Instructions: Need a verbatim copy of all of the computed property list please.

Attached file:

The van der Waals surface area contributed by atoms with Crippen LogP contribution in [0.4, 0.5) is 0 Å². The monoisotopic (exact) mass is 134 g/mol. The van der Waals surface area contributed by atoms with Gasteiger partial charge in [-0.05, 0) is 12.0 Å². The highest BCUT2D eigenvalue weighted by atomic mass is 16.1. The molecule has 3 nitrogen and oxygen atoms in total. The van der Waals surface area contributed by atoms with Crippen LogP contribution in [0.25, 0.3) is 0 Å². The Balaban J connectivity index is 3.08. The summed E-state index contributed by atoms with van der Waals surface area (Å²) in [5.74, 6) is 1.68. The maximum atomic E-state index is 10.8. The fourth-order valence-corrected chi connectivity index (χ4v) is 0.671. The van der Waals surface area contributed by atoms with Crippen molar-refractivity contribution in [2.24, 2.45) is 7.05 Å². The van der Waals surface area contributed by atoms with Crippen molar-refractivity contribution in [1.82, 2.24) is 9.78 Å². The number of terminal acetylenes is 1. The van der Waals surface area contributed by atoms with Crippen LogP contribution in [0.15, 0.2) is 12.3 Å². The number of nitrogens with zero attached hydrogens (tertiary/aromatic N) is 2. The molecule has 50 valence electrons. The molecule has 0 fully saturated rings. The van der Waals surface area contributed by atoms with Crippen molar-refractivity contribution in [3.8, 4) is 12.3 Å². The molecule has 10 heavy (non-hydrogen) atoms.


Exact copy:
The van der Waals surface area contributed by atoms with Crippen LogP contribution in [0.4, 0.5) is 0 Å². The monoisotopic (exact) mass is 134 g/mol. The van der Waals surface area contributed by atoms with Gasteiger partial charge in [-0.05, 0) is 12.0 Å². The highest BCUT2D eigenvalue weighted by atomic mass is 16.1. The molecule has 3 nitrogen and oxygen atoms in total. The van der Waals surface area contributed by atoms with Crippen LogP contribution in [0.25, 0.3) is 0 Å². The Balaban J connectivity index is 3.08. The summed E-state index contributed by atoms with van der Waals surface area (Å²) in [5.74, 6) is 1.68. The maximum atomic E-state index is 10.8. The fourth-order valence-corrected chi connectivity index (χ4v) is 0.671. The van der Waals surface area contributed by atoms with Crippen molar-refractivity contribution in [2.24, 2.45) is 7.05 Å². The van der Waals surface area contributed by atoms with Crippen molar-refractivity contribution in [1.82, 2.24) is 9.78 Å². The number of terminal acetylenes is 1. The van der Waals surface area contributed by atoms with Crippen LogP contribution in [0.15, 0.2) is 12.3 Å². The number of nitrogens with zero attached hydrogens (tertiary/aromatic N) is 2. The molecule has 50 valence electrons. The molecule has 0 fully saturated rings. The van der Waals surface area contributed by atoms with Crippen molar-refractivity contribution in [3.8, 4) is 12.3 Å². The molecule has 10 heavy (non-hydrogen) atoms.